Molweni iitshomi! (hi friends!) –> CHOSA Fundraiser

Accessed from a CHOSA Volunteer’s Blog: LX in Africa Molweni iitshomi! (hi friends!) I miss you all, but am absolutely loving my semester in Cape Town. A very special part of my experience is my volunteer work with an organization called Children of South Africa (CHOSA), which was started by American semester abroad students. I…

Weekend Warriors Perform for a Different Kind of Audience

In early October, CHOSA had the exciting opportunity to welcome the Weekend Warriors to Cape Town. WW joined CHOSA’s afterschool program to put on a concert for the kids. We threw a couple of guitars into the van and decided to see what would happen. WW ended up putting on an acoustic concert for the 40 or so kids who were at practice that day. It was a HUGE hit and the kids were singing their songs well into the weekend.

Amafoto Event a Success!

Thanks to everyone who attended Amafoto Ethu in Washington, DC on June 3rd! While we could have done without the torrential downpours, the braai was delicious with authentic South African boerewors, mealie pap and Mrs. Balls chutney!  After braving the rain, more than 70 guests joined CHOSA at The George Washington University’s Mount Vernon campus….

Amafoto Ethu (“Our Photos”) featured on NPR’s “The Picture Show”

This morning, NPR’s The Picture Show blog published a piece about CHOSA’s upcoming photo exhibition in Washington, DC. Since 2006, CHOSA has been running photography workshops with the kids, providing a creative outlet, encouraging critical thinking and problem solving and an opportunity for the children to show the rest of us what the world looks like through their eyes.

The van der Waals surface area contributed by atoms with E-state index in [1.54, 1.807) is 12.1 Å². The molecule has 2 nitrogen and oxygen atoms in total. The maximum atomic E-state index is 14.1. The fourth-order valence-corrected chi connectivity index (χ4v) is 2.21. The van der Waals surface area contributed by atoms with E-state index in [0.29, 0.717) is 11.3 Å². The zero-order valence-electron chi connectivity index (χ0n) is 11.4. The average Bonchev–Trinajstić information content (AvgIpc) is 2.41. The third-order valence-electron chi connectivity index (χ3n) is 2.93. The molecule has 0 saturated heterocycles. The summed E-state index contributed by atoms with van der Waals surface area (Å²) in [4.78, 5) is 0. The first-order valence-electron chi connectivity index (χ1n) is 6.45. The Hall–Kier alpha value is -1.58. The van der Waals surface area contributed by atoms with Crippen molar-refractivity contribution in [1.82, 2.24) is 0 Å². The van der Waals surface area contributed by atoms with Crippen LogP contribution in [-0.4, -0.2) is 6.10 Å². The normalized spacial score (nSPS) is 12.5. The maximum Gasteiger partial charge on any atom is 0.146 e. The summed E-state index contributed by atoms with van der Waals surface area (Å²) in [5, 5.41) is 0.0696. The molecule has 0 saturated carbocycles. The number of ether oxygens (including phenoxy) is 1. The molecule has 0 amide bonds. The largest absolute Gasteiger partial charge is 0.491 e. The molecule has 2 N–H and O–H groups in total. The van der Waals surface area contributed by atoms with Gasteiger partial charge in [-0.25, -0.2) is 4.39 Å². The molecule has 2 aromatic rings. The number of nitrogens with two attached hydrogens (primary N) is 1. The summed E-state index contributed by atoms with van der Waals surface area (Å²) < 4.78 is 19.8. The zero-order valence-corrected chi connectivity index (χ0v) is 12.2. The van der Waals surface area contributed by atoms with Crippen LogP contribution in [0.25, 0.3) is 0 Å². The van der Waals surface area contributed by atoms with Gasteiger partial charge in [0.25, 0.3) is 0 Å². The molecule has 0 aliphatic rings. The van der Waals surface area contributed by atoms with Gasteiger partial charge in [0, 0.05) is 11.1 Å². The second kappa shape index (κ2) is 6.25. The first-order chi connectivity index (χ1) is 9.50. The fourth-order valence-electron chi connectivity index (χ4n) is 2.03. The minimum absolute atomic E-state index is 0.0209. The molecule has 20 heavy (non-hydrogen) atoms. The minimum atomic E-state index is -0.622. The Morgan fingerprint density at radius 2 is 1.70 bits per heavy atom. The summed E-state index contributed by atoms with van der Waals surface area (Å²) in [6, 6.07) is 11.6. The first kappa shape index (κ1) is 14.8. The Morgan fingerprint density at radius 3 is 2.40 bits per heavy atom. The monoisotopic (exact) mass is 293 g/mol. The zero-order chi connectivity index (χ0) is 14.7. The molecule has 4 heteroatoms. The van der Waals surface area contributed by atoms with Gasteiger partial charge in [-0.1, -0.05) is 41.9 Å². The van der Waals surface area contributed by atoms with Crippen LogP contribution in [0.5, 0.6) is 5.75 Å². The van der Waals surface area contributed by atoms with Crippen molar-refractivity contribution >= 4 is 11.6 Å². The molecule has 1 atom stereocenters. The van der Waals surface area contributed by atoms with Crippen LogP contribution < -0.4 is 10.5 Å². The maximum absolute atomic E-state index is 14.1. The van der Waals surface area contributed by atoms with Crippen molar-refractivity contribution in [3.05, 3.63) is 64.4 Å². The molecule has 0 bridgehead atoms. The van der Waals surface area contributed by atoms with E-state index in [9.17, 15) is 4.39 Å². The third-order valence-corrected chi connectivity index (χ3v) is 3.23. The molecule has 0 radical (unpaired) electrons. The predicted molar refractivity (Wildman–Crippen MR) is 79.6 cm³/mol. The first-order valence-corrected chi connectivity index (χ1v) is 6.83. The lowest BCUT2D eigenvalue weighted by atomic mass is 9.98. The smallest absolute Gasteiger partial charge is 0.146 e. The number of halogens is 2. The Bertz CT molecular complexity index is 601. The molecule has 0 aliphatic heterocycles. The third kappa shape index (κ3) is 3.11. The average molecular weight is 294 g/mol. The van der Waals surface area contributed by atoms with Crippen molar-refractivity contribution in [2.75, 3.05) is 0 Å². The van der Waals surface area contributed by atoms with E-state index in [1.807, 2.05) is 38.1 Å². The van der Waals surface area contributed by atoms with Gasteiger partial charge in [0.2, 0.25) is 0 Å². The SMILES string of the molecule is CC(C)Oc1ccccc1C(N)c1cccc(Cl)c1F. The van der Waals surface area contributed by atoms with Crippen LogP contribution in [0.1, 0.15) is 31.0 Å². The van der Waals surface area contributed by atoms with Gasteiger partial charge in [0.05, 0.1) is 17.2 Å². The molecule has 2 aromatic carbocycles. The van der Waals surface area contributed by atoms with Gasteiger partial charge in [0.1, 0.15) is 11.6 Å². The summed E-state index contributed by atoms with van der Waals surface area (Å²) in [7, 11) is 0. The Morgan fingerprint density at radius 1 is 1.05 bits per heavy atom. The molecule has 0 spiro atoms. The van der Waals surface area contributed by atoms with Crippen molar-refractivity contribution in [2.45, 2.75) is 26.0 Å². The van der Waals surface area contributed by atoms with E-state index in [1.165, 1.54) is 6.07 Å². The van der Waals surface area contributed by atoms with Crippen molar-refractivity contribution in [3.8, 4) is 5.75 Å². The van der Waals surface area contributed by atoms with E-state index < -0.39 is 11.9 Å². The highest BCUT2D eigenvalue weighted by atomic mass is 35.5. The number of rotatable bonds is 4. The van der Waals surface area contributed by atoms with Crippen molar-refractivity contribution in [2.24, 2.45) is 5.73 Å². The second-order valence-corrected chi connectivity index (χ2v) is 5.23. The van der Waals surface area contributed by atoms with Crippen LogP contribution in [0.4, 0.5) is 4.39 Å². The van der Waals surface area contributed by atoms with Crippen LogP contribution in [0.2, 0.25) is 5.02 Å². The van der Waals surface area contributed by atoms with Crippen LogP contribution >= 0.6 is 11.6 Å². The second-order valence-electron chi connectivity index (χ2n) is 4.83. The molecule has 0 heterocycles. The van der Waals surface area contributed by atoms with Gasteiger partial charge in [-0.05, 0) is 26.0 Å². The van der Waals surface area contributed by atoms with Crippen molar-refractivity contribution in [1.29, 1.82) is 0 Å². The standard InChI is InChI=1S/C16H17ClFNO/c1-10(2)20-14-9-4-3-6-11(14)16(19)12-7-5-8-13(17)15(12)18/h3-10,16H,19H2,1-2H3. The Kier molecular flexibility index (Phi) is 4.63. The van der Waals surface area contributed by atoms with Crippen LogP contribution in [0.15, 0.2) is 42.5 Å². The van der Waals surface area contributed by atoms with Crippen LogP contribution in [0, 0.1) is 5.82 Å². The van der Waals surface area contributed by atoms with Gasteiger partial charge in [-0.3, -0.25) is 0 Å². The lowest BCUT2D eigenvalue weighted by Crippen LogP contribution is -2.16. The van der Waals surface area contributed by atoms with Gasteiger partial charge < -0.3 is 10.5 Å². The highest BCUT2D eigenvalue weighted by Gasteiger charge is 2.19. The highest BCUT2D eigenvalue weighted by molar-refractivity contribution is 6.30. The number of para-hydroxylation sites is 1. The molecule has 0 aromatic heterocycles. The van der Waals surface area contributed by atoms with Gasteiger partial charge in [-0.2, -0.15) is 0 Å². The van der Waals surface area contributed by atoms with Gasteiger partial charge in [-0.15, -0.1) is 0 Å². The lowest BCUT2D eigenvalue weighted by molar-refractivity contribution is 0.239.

From the Desk of the Regional Director

Ube iNtlakohlaza Emnandi (Happy Spring!)
A lot has happened since the last newsletter! The projects that you have heard so much about over the years are doing well, and many are growing. Baphumelele Children’s Home recently opened its sixth and seventh cluster homes, which provide a family structure for the children, despite the huge size of the home itself (now serving over 150 children); Emasithandane Children’s Project has purchased a piece of land in an area nearby and plans to open a new home for the kids living there long-term; Ubuhle Babantwana, a preschool we support, is developing a new building to accommodate the rapidly growing demand for the education it provides; and the Philani Family Fund has broadened its focus to not only work with single mothers, but also to take on cases from the Philani Nutrition Centre’s orphan and vulnerable children (OVC) department, which works primarily with child-headed households. Over the past eight months, the Philani Family Fund has written three scholarships for higher education, built and refurbished seven homes, and we recently took on our first micro-loan to enable a family of Zimbabwean refugees to start their own business.